Air quality update 5. Week three of level 4 restrictions.

Changes in NZ air quality due to COVID-19 level 4 lockdown

Update #5 – third full week of level 4 restrictions

Thursday 16th April 2020

Headlines

  • In week 3 levels of oxides of nitrogen (or NOx, representing mainly vehicle exhaust pollutants) in our major cities fell even further, with reductions of 83 – 91 % relative to normal at most sites.
  • In week 3 levels of PM10 (particulate matter) in Auckland during week 3 were still below normal at most sites, but – in contrast to NOx – were higher than in weeks 1 and 2 of lockdown.
  • These changes were most likely due to changes in the weather, with stronger winds dispersing exhaust pollutants more effectively, but lifting more particles in the form of dust and sea salt into the air.
  • It is too early to tell if changes in traffic volumes within the lockdown period, such as during the Easter holidays, or increases in home heating are also impacting air quality.
  • Levels of PM10 across South Island are normal for the time of year.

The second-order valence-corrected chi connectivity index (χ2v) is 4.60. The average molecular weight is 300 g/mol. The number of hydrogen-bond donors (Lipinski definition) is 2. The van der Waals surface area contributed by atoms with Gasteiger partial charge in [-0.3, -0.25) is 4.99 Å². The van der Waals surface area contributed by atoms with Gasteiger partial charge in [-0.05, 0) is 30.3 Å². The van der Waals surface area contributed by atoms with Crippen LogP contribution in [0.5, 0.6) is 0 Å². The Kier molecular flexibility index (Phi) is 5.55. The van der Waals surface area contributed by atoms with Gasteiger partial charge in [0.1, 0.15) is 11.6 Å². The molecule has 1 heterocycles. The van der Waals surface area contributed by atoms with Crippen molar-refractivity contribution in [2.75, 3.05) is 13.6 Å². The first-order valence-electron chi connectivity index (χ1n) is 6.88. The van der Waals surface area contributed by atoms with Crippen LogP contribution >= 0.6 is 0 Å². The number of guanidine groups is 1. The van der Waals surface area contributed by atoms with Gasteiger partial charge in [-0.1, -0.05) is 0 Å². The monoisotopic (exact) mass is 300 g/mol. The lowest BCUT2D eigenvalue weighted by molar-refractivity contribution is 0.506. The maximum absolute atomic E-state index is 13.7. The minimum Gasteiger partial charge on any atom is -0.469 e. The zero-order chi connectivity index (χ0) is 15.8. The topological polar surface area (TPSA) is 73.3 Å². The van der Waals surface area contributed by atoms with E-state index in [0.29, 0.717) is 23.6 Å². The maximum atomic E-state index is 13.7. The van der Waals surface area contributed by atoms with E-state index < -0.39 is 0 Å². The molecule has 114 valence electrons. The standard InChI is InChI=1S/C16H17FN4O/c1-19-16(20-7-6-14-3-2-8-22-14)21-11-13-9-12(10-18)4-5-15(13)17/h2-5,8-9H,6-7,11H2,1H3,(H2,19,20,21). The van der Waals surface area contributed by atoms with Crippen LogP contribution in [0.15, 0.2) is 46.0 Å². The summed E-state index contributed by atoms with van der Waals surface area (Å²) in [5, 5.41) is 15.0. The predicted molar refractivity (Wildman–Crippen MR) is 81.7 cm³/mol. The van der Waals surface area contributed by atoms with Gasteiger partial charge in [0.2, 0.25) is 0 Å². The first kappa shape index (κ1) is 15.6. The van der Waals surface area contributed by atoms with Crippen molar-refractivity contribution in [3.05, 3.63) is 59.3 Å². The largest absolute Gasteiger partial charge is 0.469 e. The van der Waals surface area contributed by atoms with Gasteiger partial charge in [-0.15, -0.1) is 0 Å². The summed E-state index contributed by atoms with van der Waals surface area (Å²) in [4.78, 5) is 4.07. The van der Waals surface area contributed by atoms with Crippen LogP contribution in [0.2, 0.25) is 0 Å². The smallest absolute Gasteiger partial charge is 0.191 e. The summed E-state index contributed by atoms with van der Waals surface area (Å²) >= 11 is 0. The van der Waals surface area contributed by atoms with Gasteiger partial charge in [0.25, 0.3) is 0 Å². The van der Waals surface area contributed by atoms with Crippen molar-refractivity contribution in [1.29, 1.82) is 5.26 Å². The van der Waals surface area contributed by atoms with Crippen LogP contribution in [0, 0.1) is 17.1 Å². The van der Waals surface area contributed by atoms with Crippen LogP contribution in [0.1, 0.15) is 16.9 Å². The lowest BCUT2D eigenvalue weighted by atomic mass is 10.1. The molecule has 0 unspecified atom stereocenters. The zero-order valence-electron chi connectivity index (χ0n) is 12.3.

What are our findings?

1. Nitrogen oxides (mainly traffic exhaust pollutants)

The reductions in NOx concentrations, averaged over each week, are presented in table 1 and in figure 1 at the end of this update. Reductions in week 3 have been greater than weeks 1 and 2 at all sites except Queen Street (Auckland) and Willis Street (Wellington), with reductions of 80 – 90 % below normal levels.

Table 1: Changes in week-average NOx concentrations compared to the norm for this time of year (based on 2015-2019).

 

Week 1

(26th Mar – 1st Apr)

Week 2

(2nd – 8th Apr)

Week 3

(9th – 15th Apr)

Week 1 - 3 combined

Queen Street, AKL

-61 %

-59 %

-59 %

-60 %

Henderson, AKL

-65 %

-67 %

-89 %

-74 %

Takapuna, AKL

-68 %

-73 %

-88 %

-76 %

Penrose, AKL

-49 %

-68 %

-83 %

-67 %

Willis Str, WTN

-76 %

-74 %

-54 %

-68 %

Riccarton Rd, CHC

-79 %

-78 %

-91 %

-83 %

 

2. Particulate matter (traffic, heating, industrial and natural sources) in Auckland

The reductions in PM10 concentrations, averaged over each week, are presented in table 2 and figure 2. Whereas concentrations in week 3 are still lower than normal (at all sites but two), they are higher than in weeks 1 and 2.